Simon Birch is the artist behind The 14th Factory, an immersive pop-up Museum in downtown Los Angeles. We got a chance to visit and were mesmerized by the powerfully immersive experience. Each piece could be truly fantastic on its own in any museum or gallery; but shown together in their purposeful order really told the story that the artist intended. Pulling up to the building was a bit jarring. The area was a bit run-down and secluded from the rest of downtown LA, being in the warehouse district. However, the transition was somewhat sudden as the closely surrounding areas are going through a huge gentrification process with hip restaurants and apartment complexes. As the artist mentioned the project really felt like it was a natural fit to the neighborhood and almost felt like it could have manifested itself if it were a living organism. I personally went through a slew of emotions moving through the spaces, including tension, relaxation, excitement and wonder.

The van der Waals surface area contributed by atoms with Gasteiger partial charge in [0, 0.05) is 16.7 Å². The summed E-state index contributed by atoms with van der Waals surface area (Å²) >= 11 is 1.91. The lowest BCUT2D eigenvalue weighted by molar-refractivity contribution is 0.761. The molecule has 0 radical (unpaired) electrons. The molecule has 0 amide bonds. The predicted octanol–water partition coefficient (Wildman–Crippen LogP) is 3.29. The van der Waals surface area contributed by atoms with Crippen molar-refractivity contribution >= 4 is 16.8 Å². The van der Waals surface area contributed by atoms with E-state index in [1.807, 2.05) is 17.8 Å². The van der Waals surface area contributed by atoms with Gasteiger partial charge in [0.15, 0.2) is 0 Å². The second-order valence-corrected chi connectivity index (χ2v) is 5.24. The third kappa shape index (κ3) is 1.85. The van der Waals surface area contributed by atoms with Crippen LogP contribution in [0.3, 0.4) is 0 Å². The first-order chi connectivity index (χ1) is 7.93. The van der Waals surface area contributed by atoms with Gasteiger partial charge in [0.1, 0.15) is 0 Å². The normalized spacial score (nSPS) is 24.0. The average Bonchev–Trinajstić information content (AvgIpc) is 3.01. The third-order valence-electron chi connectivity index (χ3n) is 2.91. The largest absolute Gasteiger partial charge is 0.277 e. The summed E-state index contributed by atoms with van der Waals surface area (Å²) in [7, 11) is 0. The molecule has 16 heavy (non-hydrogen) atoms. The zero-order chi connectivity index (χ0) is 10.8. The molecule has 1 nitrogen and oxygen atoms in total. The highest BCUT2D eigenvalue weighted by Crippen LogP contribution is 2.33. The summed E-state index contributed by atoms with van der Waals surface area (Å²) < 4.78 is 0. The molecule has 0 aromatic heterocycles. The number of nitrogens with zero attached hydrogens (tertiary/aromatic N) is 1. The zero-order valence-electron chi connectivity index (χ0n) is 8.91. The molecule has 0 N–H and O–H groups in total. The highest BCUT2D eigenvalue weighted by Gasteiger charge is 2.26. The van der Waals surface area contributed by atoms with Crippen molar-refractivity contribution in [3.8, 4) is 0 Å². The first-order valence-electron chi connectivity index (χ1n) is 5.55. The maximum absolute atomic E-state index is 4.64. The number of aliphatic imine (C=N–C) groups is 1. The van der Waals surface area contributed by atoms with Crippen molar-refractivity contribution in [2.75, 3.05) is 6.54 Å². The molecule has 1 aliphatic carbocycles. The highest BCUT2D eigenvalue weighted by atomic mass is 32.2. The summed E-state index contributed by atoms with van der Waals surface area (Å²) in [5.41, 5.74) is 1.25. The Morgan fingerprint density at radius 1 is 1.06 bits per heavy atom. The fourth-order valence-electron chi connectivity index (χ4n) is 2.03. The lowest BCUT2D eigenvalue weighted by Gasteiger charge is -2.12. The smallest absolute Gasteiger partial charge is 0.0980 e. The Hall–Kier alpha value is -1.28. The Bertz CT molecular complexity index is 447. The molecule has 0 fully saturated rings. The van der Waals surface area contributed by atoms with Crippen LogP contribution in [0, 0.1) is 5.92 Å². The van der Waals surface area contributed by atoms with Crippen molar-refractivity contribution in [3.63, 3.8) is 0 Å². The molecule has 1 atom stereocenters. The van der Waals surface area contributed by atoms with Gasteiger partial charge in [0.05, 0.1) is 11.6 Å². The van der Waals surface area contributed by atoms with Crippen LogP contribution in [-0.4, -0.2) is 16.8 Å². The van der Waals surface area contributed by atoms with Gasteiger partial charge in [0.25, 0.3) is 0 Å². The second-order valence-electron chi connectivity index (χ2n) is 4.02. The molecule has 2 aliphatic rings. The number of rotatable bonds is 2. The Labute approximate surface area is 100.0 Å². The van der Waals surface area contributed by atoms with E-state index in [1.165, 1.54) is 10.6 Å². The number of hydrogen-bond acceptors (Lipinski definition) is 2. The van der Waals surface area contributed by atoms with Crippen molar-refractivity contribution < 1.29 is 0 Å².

Our experience of entering the ‘museum’ through a dark hypnotizing tunnel "The Dormouse" immediately forced us to focus all the senses to what the artist intended was refreshing, a feeling of being transported to a world outside of our sensory overloaded world. The "The Barmecide Feast" was a recreation of a set from the movie "2001: A Space Odyssey" which was a transcendent and surreal experience from the previous overwhelmingly dark sculpture space. The clear open grassy space that followed including skylights and a more fluid entrance into other exhibit spaces was refreshing. The kids loved exploring on their own, pushing the swings, running around the landscape and getting into the tactile paper fabrics of another sculpture piece. "The Crusher" was the most ‘gram’ recognizable piece so we had to take a few photos under the numerous hanging pitchforks to the freight of my daughter. A kids’ favorite was the outdoor piece created from salvaged airplane parts from the Mojave Desert installed on a pool of black water "Clean Air Turbulence". They were especially intrigued to find hundreds of tiny fish or “tadpoles” as they called them, in the water. The video pieces were mesmerizing, especially the Car Crash exhibit. Moving through the next area where the actual broken pieces were displayed made the experience even more memorable and powerful. The exhibit where I felt the most clear Hong Kong experience was the close quarters video exhibit of a fast upwards moving camera filming dense apartment complexes. Sitting in the space gave a surreal feeling of being in an endless fast moving elevator, and also felt quite claustrophobic which I’m sure is what the artist hoped to convey.